Article by Kevin Savetz

First Published:
Date Published:
Copyright © by Kevin Savetz


Face it: you're addicted. You search every auction site, every day, for the goodies that you crave. It doesn't matter what they are or why you want them -- you're among friends who understand. We can't cure your addiction, but we can make it easier for you to scour your favorite auction sites for those elusive items: with e-mail.

Rather than searching for the same keywords day after day, you can employ a tireless robot that will continually search and send e-mail when it finds auctions that match your criteria. Most of the major auction sites offer such a feature. For the truly addicted, there are tools that will search several auction sites, combining the findings in a succinct e-mail message.

eBay's Personal Shopper (http://cgi3.ebay.com/aw-cgi/eBayISAPI.dll?PersonalShopperViewSearches) tool lets members save their favorite searches and receive e-mail when those searches reveal new items. Personal Shopper works pretty well, but suffers from two needless limitations: there's a limit of three searches, and those searches expire after just 90 days. Once that happens, the user must take the time to restart the Personal Shopper search.

Auction Alerts (http://alerts.yahoo.com/config/set_notification?.t=a) is a similar service for Yahoo!Auctions members. You can receive e-mail when new auctions match your keywords, or track a particular category or your favorite sellers. You can request up to two daily updates, or opt for immediate notification as soon as interesting auctions are added (a choice that could flood your e-mail box.)

Fear not, Amazon Auction users, for e-mail searching is offered at your favorite auction house. Amazon.com Alerts (http://s1.amazon.com/exec/varzea/subst/search/ae-eyes-auction-search.html) -- it probably took a team of marketing experts to devise that catchy name -- will send an e-mail when auctions that match your keywords are added. You can also elect to receive updates when interesting items are added to zShops, Amazon's user-to-user direct sales community.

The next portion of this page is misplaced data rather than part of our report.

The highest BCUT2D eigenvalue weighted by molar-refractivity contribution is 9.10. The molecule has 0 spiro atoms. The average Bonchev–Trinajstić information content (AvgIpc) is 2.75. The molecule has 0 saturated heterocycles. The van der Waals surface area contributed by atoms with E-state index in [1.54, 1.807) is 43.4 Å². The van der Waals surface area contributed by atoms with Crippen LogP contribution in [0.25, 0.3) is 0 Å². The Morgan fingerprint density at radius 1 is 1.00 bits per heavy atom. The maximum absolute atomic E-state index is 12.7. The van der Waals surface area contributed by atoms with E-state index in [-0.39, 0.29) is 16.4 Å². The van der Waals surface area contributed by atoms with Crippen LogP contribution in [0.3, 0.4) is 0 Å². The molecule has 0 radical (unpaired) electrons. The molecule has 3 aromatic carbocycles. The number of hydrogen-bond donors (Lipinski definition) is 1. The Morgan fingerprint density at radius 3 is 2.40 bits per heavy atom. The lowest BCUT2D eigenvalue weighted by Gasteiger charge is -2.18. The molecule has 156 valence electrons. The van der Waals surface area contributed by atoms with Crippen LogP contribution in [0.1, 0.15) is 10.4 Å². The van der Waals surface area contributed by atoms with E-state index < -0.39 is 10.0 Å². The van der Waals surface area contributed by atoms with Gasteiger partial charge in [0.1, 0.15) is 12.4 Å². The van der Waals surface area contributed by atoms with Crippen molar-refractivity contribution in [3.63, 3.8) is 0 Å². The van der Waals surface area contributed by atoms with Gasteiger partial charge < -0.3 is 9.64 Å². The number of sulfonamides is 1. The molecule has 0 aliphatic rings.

MSN Auctions calls its automated search program "Agents." Agents (http://auctions.msn.com/scripts/agentlist.asp) won't do keyword searching, but can notify you when listings are added to your favorite categories. A nice try, but the tool is crippled by its lack of a keyword search.

How about searching the three most popular auction sites in one fell swoop?

AuctionRover's own search function can periodically troll the listings at eBay, Yahoo!Auctions, and Amazon Auctions, then send the results via e-mail or pager. To use this feature, search (http://www.auctionrover.com/search/) for something of interest, then press the Save This Search button. You can request updates at intervals from weekly to hourly. (The hourly setting is reserved for die-hard auction fanatics.)

Besides saving time, these e-mail search tools will help you rest easy, content in the knowledge that an essential item for your collection won't slip by because you forgot to search last Thursday.


Articles by Kevin Savetz